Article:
Jessica Stitts ’21 had decided to be a teacher until her grandfather got sick and had to go to the hospital. “He had a social worker with him every day,” said Stitts. The experience made her realize her true calling was a career where she could help people, so she transferred to Longwood after her freshman year and changed her major to social work.
Stitts and other seniors this fall took Methods: Practice III Communities and Organizations, one of their final degree requirements, which applies the skills they’ve learned to a capstone project. Their focus? Farmville’s Community Garden on Virginia Street, an area where residents may lack the means or access to buy fresh vegetables. Embraced by the neighborhood when it was created in 2015, the garden recently has suffered from a lack of involvement, said Dr. Erica Brown-Meredith ’95, who taught the course.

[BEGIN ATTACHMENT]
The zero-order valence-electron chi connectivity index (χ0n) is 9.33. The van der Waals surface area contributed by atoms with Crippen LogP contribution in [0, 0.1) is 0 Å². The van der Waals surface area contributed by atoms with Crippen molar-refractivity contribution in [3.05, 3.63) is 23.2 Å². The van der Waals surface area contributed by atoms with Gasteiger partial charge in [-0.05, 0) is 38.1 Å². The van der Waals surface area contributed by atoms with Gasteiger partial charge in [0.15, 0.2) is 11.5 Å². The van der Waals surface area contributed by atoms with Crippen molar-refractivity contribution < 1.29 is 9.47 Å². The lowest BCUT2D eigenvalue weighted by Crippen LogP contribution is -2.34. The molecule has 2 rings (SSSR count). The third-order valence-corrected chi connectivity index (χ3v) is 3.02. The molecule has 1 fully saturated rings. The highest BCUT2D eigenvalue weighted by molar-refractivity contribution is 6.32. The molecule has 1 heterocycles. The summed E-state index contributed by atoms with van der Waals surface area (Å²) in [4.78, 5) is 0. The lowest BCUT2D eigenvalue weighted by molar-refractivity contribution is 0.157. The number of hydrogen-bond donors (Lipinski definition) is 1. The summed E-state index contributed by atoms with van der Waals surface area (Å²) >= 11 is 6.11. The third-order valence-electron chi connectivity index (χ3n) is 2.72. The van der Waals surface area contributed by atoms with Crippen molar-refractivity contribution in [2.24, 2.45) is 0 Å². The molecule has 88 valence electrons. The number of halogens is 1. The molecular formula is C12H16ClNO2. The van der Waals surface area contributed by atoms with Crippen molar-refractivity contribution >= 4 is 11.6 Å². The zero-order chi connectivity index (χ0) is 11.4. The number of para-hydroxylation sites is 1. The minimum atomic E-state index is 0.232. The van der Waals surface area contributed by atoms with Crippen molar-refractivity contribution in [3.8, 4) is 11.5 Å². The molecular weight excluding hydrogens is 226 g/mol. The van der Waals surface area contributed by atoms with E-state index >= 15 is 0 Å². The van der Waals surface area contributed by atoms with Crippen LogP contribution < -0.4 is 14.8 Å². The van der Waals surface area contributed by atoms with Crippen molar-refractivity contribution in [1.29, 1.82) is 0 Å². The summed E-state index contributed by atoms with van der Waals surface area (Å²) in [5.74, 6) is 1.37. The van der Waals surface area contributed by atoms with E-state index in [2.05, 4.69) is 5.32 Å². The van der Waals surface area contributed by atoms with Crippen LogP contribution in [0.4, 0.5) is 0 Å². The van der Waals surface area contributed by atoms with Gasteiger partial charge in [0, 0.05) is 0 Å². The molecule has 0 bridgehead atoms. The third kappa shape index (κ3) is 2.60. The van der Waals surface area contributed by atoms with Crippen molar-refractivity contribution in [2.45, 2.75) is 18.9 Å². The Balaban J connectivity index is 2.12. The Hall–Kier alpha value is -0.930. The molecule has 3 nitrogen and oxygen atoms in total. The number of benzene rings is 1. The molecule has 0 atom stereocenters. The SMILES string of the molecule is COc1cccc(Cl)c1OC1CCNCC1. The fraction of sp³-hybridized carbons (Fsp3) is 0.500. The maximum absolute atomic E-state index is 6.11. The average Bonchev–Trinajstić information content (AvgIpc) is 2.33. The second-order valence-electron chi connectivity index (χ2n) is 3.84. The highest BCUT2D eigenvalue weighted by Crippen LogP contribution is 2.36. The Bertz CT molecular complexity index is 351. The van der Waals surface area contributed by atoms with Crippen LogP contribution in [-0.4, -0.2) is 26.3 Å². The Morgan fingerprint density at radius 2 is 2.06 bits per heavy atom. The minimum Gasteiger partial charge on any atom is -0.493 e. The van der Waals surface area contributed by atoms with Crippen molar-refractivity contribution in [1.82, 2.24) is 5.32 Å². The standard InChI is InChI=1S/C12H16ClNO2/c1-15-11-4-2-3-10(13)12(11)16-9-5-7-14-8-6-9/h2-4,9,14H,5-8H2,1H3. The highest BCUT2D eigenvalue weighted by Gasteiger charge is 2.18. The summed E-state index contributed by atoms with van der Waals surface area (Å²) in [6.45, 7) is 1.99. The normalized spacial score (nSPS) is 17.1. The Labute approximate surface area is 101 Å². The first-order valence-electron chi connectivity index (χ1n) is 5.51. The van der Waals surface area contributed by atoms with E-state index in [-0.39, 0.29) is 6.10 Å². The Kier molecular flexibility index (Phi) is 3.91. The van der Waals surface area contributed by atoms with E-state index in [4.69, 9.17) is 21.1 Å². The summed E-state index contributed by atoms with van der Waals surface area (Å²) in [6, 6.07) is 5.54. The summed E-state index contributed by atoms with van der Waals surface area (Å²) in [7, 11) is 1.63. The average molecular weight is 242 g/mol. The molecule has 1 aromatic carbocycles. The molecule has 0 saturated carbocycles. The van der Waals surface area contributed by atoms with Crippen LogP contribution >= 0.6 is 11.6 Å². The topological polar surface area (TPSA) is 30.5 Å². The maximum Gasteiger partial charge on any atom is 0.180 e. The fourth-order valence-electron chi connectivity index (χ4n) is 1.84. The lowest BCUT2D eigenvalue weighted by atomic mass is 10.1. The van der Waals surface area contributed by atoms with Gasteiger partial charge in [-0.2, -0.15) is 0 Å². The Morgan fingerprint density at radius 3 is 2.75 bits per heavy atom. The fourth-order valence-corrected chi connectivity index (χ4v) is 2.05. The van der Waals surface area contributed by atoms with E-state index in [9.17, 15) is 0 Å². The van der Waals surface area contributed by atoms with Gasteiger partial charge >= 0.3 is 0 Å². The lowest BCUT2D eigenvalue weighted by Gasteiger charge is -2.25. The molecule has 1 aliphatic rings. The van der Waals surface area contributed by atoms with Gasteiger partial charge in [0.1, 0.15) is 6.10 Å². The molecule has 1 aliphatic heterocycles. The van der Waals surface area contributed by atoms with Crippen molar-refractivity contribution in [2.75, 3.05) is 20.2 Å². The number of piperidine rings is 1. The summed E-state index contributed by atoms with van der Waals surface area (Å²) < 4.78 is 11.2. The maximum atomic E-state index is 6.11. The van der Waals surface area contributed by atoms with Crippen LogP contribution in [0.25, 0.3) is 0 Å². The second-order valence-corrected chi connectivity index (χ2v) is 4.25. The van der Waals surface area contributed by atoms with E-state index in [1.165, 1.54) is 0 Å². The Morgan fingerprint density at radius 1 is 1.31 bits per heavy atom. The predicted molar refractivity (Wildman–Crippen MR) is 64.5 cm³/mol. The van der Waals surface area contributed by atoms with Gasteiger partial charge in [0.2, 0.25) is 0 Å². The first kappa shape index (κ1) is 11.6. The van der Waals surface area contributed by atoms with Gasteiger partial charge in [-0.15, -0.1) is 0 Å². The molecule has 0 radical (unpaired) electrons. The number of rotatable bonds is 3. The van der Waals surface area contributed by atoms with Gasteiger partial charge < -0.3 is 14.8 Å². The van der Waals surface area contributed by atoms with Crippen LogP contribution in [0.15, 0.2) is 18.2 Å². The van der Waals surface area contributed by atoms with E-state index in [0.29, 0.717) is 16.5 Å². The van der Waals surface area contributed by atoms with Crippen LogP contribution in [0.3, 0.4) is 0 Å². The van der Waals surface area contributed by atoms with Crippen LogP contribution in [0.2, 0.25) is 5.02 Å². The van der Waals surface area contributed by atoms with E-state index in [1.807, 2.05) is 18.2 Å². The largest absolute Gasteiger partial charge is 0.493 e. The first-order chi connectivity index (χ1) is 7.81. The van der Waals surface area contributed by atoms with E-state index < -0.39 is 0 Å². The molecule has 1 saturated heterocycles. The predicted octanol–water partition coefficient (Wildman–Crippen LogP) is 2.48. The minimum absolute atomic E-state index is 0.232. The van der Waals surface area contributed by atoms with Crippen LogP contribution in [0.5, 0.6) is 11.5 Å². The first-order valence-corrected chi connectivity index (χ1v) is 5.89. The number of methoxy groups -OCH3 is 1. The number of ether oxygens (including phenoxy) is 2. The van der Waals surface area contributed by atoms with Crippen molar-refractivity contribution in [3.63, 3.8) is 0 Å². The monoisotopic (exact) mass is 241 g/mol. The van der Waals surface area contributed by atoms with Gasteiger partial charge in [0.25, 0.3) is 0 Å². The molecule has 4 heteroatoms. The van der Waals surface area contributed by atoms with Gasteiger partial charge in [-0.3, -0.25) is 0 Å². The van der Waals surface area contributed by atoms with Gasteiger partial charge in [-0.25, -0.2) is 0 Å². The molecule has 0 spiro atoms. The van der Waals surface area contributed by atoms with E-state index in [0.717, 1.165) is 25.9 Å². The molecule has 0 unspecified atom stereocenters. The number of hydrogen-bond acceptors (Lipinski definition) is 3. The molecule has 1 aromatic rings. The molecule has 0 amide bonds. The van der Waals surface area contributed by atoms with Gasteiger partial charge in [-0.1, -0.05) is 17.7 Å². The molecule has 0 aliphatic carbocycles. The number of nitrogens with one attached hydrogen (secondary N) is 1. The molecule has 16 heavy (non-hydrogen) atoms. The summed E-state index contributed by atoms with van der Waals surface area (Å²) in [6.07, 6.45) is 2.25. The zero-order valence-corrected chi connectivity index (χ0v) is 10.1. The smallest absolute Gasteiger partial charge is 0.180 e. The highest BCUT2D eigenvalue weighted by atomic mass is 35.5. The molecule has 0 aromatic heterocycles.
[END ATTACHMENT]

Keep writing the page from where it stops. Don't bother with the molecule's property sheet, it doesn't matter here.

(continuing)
“We wanted to find out the problem preventing community members from being engaged and then determine what we could do to help bring about change,” said Brown-Meredith, adding that the ultimate goal is to encourage residents to “take back the garden.” Students interviewed neighborhood residents, held a town hall meeting and worked in small groups to present their findings and recommendations to Virginia Cooperative Extension representatives. The effort has started to pay off. Several community members have formed a committee to figure out how to get the garden growing again.
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